“If Mugabe wants to declare a state of emergency, then he must do so using the appropriate constitutional provisions. The easiest ground to dismiss the Statutory instrument 101A is that it violates section 134 (b.) of the Constitution which prohibits statutory instruments from contravening fundamental rights.
“The second is that it violates the right to human dignity, which is an inviolable right,” Magaisa added, warning that if the statute was allowed to stand, it could open the floodgates for Zanu PF to use subsidiary pieces of legislation and further endanger democracy in the country.
Former State Security minister and founding member of the Zimbabwe People First (ZPF) party Didymus Mutasa said the police ban had the net effect of “galvanising” Zimbabweans and opposition parties.“This ban has actually galvanised demonstrators. People are saying that the government is now scared and using laws that were used by Smith.
“We suffered under those laws during the liberation struggle and this is the second time we are suffering from those laws when we are supposed to be free.“We fought for freedom, and then they expelled us from their party. They should let us fight for our democratic rights. They want to protect themselves from the will of the people but will now suffer from their sins,” Mutasa told the Daily News.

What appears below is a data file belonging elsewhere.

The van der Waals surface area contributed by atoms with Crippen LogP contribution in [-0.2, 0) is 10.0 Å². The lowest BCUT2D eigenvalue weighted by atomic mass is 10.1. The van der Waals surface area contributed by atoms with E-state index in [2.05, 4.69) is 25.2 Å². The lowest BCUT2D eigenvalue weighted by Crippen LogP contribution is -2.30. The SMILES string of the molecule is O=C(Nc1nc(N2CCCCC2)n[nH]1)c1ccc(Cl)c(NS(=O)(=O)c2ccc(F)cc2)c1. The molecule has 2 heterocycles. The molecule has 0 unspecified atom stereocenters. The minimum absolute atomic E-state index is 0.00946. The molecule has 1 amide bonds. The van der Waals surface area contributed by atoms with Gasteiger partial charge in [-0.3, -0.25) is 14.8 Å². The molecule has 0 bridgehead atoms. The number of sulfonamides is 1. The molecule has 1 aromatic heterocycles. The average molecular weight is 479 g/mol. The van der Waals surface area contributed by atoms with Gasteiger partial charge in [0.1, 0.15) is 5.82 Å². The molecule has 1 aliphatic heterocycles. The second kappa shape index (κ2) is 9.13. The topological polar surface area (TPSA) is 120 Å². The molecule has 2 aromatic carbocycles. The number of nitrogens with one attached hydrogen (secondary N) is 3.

Political analyst Maxwell Saungweme, citing the famous French writer Victor Hugo’s quotation that “you cannot stop an idea whose time has come”, said public anger against Mugabe and Zanu PF would “eventually explode”.“It seems we do not learn from history. Everything the Zanu PF regime is doing, from draconian laws, police brutality, arrests, abductions, enforced disappearances and state of emergency-like measures were all tried and used by the Smith regime but failed to stifle the liberation struggle.
“Why would they work now,” Saungweme queried further.Mugabe, in power since independence from Britain in 1980, is battling to contain swelling public anger against his administration’s misrule, with Zimbabwe currently deep in the throes of a debilitating economic crisis which has resulted in thousands of companies closing their doors and hundreds of thousands of people losing their jobs over the past three years alone.
This has seen angry Zimbabweans holding protests across the country as they agitate for change, which analysts say could come at a heavy cost to both Zanu PF and the restive populace.
In July, riots also broke out in the border town of Beitbridge, when angry traders protested against the government’s ill-advised decision to ban the importation of basic consumer goods.More than 70 people were arrested in the aftermath of those riots which destroyed property worth hundreds of thousands of dollars, including the burning of a warehouse belonging to the Zimbabwe Revenue Authority.
The riots later spread to Harare where police once again used force to break a demonstration called by commuter omnibus drivers and touts to protest too many police roadblocks on the roads which they said had become extortionate.